Preliminary Notice & Lien Timetables
Mechanic's Liens, Designers Liens & Stop Work Notices
The Preliminary 20-Day Notice
In discussing lien rights, many design professionals have traditionally been reluctant to serve a preliminary notice at the inception of the relationship. However, a preliminary notice must be filed at the beginning of the job or else it will only relate back 20 days from the date of the service. A preliminary notice is the only way to protect a design professional or subcontractor when they have been hired by somebody other than the owner of the property. If there is a direct contractual relationship with the owner, a preliminary notice need not be filed. Similarly, if one is originally hired as a subcontractor, but then establishes an independent relationship with the project owner, a preliminary notice may be unnecessary. The use of the preliminary notice is a business decision and must be weighed against the public relations consequences.
Why You Need a Lawyer for Preliminary Lien Notices in California.
The mechanic's lien area is a very complicated area with very strict formal requirements. For example, the preliminary notice must be sent by certified mail, return receipt requested, or personally served on the owner, general contractor, and any known bank. The green return receipt must be kept. It is very common for these notices to be sent by ordinary mail, or for someone to lose the return receipt. It is equally common for the preliminary notice to be served at the end of the project when it is too late. Obtain a Los Angeles construction lawyer for help with your mechanic's liens.
In California, prior to the initiation of construction, only a
design professional lien is available. Once construction has been commenced, the mechanics lien
is the only mechanism for the subcontractor to create a relationship with
the owner of the property. Similarly, the stop notice is the only mechanism
to create a relationship with the lending institution which may be financing
It should be kept in mind that unless one is a general contractor (i.e., one has a direct relationship with the property's owner) it is necessary to send the 20-day preliminary notice to the general contractor, owner and financial institution. The 20-day preliminary notice is required before a mechanics lien or stop notice can be filed on a private job.
It should be kept in mind that in California after completion, the commencement of the lien period occurs 60 days after cessation of the job, 30 days after notice of completion has been filed or upon acceptance of the work or occupation of the project by the owner. A cessation is a cessation of work on the project, not necessarily a cessation of work that has been performed by your company.
From that time period, one has 90 days to record a mechanic's lien. Accordingly, there may be a 150-day period to record the lien, consisting of 60 days after cessation of labor, followed by 90 days after the end of the cessation.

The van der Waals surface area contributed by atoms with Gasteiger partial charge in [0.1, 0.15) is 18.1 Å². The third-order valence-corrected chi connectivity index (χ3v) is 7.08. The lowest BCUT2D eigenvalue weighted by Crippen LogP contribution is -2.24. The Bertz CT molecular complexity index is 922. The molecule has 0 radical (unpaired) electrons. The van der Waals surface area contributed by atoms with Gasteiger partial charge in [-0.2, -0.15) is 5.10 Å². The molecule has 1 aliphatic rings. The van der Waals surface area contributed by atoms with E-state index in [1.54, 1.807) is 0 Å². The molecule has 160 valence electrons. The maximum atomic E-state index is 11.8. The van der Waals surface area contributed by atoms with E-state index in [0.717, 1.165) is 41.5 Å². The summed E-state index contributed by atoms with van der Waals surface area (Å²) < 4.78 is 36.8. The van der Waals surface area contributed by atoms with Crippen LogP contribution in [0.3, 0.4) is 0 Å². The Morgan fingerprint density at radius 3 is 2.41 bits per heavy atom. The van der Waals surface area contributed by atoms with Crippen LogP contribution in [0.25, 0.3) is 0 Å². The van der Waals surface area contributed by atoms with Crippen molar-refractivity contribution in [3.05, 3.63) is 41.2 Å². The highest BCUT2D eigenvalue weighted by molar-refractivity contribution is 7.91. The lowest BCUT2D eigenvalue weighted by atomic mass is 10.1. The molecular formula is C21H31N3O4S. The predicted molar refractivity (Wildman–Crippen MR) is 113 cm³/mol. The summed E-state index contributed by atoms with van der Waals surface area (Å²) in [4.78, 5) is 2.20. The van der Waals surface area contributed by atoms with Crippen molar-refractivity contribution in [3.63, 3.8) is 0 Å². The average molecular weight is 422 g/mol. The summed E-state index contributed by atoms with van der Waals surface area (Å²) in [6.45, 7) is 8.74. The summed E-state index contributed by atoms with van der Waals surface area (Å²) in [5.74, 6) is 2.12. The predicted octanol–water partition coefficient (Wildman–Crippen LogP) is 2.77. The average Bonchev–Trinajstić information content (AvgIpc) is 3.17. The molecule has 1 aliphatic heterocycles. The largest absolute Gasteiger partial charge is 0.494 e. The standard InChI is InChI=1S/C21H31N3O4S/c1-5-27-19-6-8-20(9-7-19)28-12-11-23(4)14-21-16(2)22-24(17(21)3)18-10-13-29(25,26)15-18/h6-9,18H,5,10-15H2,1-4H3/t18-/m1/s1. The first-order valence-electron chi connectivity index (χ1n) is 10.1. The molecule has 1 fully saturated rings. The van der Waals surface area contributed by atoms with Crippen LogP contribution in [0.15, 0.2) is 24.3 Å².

After the mechanic's lien has been recorded, if the job has been completed, one must file a lawsuit within 90 days to perfect lien rights. If a lawsuit is not filed, and the project has been completed, the lien should be released because it is no longer in effect and merely serves as an illegal cloud on title. In such a situation, the wrongful lien claimant may be subject to monetary damages.
The Effect of Recording A Preliminary Notice
California law was revised in 1988 to require the county recorder to notify
a subcontractor when a notice of completion or a notice of cessation is
recorded on a particular private works project. Since the deadline for
filing a mechanics lien depends upon when either of these notices are
recorded, this new procedure will help prevent missing the critical time
period. As such, in many instances the new procedure will enable the claimant
to get paid on a project and not lose important lien rights.
California Civil Code section 8214 permits a claimant to file its 20-day preliminary notice with the recorder's office in the county where the jobsite is located. This is in addition to the requirement of mailing this notice by certified mail, return receipt requested, as described above. There is a nominal filing fee and the recorder's office requires both the claimant's signature and date must be an original (not a copy). If you include an extra copy of the notice with a self-addressed, stamped envelope, the recorder's office will mail a conformed copy which indicates the date and time it was filed.
Afterwards, once an owner records a notice of completion or a notice of cessation, the recorder's office will mail the claim and a notice of when either of these documents has been recorded. Once the claimant receives this notice, it should immediately record a mechanics lien, serve a bonded stop notice and a notice of surety on payment bond (if appropriate), or consult a Los Angeles construction attorney for advice on these matters. Once these steps have been taken, it is then crucial to calendar a follow-up date to ensure the lawsuit is filed within the prescribed time periods.
Similarly, regarding California public works projects, California Civil Code section 9362 provides that if the claimant, at the time of filing its stop notice, pays to the public entity a prescribed sum, the public entity must give to each stop notice claimant, notice of the expiration of the stop notice period by personal service or certified mail. This notice must be given to stop notice claimants no later than 10 days after the filing when notice of completion or after the cessation of labor has been deemed a completion of the public work, or after the acceptance of completion, whichever is later. There is a nominal fee for obtaining this information which is payable to the public entity.